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Philosophy of Psychology: Folk Psychology


Admission requirements

Admission to one of the following programmes is required:

  • MA Philosophy 120 EC, specialisation Philosophy of Psychology

  • MA Philosophy 60 EC: specialisation Philosophy of Knowledge


Folk psychology is our everyday tool for describing, organizing, and communicating our states of mind: a conceptual framework on which we are collectively dependent for identifying mental processes and episodes, states and attributes, faculties and competencies. As it determines our self-image as conscious, intentional agents, folk psychology has close connections to the cognitive sciences, as well as to other fields of inquiry such as law, social sciences and humanities.

The nature of folk psychology has been debated in a number of different contexts for more than a century, starting with Wundt’s Völkerpsychologie (1900-1920) and continued after Word War II by Sellars (Myth of Jones), Rorty and Churchland (eliminative materialism), Premack and Woodruff (primatology), Baron-Cohen (developmental psychology), Dennett (intentional stance), Zawidzki (mindshaping), and many others.

In this seminar we review the main issues and stages in these debates. Topics will include the role of folk psychology in constraining cognitive science, in enabling social cognition (mindreading), metacognitive competencies (mindshaping) and social organization (regulative practice), as well as the cultural variability of folk psychology (contingency of mind).

Course objectives

This course aims to give students advanced knowledge of the development of debates about the nature of folk psychology in philosophy of mind, psychology and cognitive science from the 1960s to the present day.

Students who successfully complete the course will have a good understanding of:

  • folk psychology in the context of social cognition (mindreading);

  • folk psychology in the context of metacognitive competencies (mindshaping;

  • folk psychology in the context of social organization (regulative practice);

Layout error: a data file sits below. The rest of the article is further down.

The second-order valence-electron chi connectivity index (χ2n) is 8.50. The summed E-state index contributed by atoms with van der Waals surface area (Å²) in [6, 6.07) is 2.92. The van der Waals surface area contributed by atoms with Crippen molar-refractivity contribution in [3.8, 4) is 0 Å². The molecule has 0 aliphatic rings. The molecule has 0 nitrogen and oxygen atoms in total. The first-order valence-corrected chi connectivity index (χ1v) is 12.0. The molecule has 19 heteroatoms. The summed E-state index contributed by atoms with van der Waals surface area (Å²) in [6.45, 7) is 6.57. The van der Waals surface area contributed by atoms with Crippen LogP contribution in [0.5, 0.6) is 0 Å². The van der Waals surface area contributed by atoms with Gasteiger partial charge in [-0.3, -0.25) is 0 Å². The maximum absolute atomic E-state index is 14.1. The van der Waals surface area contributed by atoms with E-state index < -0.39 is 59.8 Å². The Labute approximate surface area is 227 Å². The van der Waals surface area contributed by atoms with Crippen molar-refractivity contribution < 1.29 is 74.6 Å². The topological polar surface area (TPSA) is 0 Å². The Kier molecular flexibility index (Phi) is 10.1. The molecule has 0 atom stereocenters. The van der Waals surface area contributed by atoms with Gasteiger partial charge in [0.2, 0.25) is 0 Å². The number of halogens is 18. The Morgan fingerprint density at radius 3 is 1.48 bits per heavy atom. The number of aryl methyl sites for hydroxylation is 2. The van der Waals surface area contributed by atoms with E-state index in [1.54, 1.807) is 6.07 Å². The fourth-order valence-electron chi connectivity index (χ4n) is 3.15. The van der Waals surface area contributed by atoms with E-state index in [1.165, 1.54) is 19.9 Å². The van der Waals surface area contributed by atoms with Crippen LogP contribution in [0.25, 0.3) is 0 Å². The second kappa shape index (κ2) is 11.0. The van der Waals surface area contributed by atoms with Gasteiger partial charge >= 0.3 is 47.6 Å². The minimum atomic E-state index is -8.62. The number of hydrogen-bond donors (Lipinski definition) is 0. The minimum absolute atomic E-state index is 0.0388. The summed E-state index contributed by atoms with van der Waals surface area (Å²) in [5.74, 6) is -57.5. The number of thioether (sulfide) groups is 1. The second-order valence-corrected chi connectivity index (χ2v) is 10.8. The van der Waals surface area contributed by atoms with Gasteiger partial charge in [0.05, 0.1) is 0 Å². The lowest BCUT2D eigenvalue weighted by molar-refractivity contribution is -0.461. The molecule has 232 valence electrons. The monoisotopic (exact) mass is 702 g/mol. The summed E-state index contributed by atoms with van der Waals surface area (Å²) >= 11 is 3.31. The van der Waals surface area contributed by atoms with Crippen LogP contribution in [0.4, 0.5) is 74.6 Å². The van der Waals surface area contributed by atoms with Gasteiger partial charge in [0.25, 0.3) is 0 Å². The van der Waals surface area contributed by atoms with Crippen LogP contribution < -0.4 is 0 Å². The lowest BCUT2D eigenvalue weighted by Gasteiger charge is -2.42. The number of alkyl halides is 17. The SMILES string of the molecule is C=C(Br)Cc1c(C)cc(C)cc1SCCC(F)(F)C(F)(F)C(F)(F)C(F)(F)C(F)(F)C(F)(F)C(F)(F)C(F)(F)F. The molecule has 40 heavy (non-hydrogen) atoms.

• cultural bias and cultural variability of folk psychology.

Students who successfully complete the course will be able to:

  • use philosophical sources, find and digest information, and review philosophical literature;

  • give and oral and written presentation of philosophical argument;

  • write a clear argumentative essay about a topic covered in the seminar.


Visit MyTimetable.

Mode of instruction

  • Seminars

Class attendance is required.

Assessment method


  • Paper (50%)

  • Oral presentation (30%)

  • Class discussions (10%)

  • Paper proposal, midterm assignment (10%)


The final mark for the course is the weighted average of the several subtests (see above).


A resit is offered for the final paper (50%). It has the same form as the original paper assignment. The grades for other exam components remain in place.
Students who have obtained a satisfactory grade for the course cannot take the resit.

Inspection and feedback

Exam reviews will be offered on individual appointment.

Reading list

Required readings include:

  • Churchland, P.M. (1991), Folk psychology and the explanation of human behavior. In: J.D. Greenwood (Ed.), The Future of Folk Psychology: Intentionality and Cognitive Science. Cambridge, 1991: Cambridge University Press, pp. 37-52.

  • Henrich, J., Heine, S.J., & Norenzayan, A. (2010), The weirdest people in the world? Behavioral and Brain Sciences 33(2-3), pp. 61-83.

  • Rorty, The myth of the Antipodeans. In: Philosophy and the Mirror of Nature. Princeton: Princeton University Press.

  • Sleutels, J. (2013), Fringe mind strategies. AVANT 4(2), pp. 59-80.

  • Strijbos, D., & de Bruin, L. (2015), Self-interpretation as first-person mindshaping: Implications for confabulation research. Ethical Theory and Moral Practice 18, pp. 297-307.

  • Wilkinson, M.R. (2014), Against a normative view of folk psychology. Frontiers in Psychology / Cognitive Science 5: 598.

  • Zawidzki, T.W. (2008), Folk psychology: mind reading or mind shaping? Philosophical Explorations 11(3), pp. 193-210.

  • Further required readings will be made available through Brightspace.

Recommended readings:

  • Baron-Cohen, S., et al. (1985), Does the autistic child have a theory of mind? Cognition 21, pp. 37-46.

  • Churchland, P.M. (1979), Scientific Realism and the Plasticity of Mind. Cambridge: Cambridge University Press.

  • Churchland, P.M. (1981), Eliminative materialism and the propositional attitudes. Journal of Philosophy 78(2), pp. 67-90.

  • Dennett, D.C. (1987), The Intentional Stance. Cambridge, MA: MIT Press.

  • Premack, D, & Woodruff, G (1978), Does the chimpanzee have a Theory of Mind? Behavioral and Brain Sciences 1(4), pp. 515-526.

  • Ryle, G. (1949), The Concept of Mind. London: Hutchinson.

  • Sellars, W. (1963), Empiricism and the philosophy of mind. In: Science, Perception and Reality. London: Routledge & Kegan Paul.


Enrolment through uSis is mandatory.
General information about uSis is available on the website

Students are strongly advised to register in uSis through the activity number, which can be found in the timetables for courses and exams.

Registration Studeren à la carte and Contractonderwijs

Not applicable.


Dr. J.J.M. Sleutels


Not applicable.